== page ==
We’re first-time buyers and got £4,000 free cash to put towards £376,000 home – how you can too


BUYING a house is one of the priciest purchases you’ll make, but first-time buyer Nicola found ways to get freebies.

Data manager Nicola Frapwell, 32, and firefighter Luke Fisher, 37, bought their £376,000 home in Crawley in February 2021.

Nicola Frapwell used a Lifetime Isa to buy her first home

Nicola and Luke bought their £376,000 home in Crawley in February 2021

Nicola also cut back on buying clothes to afford her first home

To help lower costs, they used a savings scheme to get a whopping £4,000 in free cash.

The extra cash boost came from Nicola’s Lifetime Isa.

The government will pay you a 25% bonus on top of the money you put in.

Anyone between the ages of 18 and 40 can open a Lifetime Isa to save for buying a first home.

Savers are able to withdraw money from their ISA if they are buying a home, over 60, or terminally ill with less than 12 months to live.

But you’ll pay a 25% charge if you withdraw money or transfer the Lifetime Isa to another type of Isa before the age of 60.

Nicola put the maximum of £4,000 a year into her Isa, and saved over four years.

It meant she bagged a £4,000 bonus from the government to put towards her deposit, which was £75,000 in total.

Desperate to get on the ladder after living apart for almost ten years, the couple reviewed their finances to see how they could bring their spending down.

Shopaholic Nicola gave up buying clothes, saving her around £300 a month.

The pair were also savvy about where they went out to socialise, only eating at pubs and restaurants they had a discount code for.

And at home, they ditched their weekly takeaways in favour of “fakeaways”, saving them around £100 a month.

We sat down with Nicola to discuss how the couple went from savers to homeowners for HOAR’s My First Home series.

Tell me about your home

It’s a three-bedroom semi-detached house in Crawley.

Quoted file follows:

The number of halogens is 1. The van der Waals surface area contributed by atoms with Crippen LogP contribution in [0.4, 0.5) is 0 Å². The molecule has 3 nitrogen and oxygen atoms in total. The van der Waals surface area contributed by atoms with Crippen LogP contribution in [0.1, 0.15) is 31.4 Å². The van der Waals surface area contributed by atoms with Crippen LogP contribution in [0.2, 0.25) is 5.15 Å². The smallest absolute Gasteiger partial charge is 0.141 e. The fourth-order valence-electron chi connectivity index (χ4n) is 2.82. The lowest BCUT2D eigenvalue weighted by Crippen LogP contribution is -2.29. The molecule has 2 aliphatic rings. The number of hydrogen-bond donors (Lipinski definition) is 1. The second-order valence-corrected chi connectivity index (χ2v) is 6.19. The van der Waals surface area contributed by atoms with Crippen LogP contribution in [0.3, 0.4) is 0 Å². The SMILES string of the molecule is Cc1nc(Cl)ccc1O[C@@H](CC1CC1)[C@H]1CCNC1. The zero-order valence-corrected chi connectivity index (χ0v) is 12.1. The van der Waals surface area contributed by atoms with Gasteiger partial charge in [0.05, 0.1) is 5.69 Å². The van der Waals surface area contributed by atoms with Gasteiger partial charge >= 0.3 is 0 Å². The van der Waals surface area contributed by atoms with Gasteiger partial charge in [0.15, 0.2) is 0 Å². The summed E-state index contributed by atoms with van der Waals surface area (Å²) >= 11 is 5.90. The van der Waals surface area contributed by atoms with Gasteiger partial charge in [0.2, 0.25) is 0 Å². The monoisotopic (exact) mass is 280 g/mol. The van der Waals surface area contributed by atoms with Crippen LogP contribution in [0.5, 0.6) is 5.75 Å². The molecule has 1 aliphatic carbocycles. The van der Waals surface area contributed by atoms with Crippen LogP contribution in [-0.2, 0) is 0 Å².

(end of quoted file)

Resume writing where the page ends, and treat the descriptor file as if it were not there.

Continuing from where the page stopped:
Upstairs, we have three good-sized bedrooms and a large bathroom.

I use one of the rooms as an office, while the other is used as a dressing room.

We have a kitchen-diner, with French doors leading to the garden and a separate living room.

There is also a front garden, a driveway and a garage.

How did you decide on location?

I’m originally from Epsom, but we had to look further afield to find a property within our budget.

Crawley is a lot more affordable, but it still has really good travel links to London and the surrounding areas.

We just happened to find the house by browsing on Rightmove while we were on holiday.

We fell in love with it straight away, and were so keen to see it that we drove by, knocked on the door and asked for a viewing.

The previous owner let us in and we knew we had to have it.

The house is on a cul-de-sac so it’s lovely and quiet. It’s just a great area to live in.

How much was it?

The house was £376,000 and we put down a 20% deposit of £75,000.

We took out a mortgage of £301,000 for 30 years, which was fixed at 1.6% for two years.

This ended in August last year, so we then took out another fix of 3.24% for another two years.

Our repayments are around £1,000 a month.

How did you save for it?

It took us around ten years in total to save up for the deposit and we didn’t get any financial help from family or friends.

My partner and I were both living at home, which saved us a lot of money.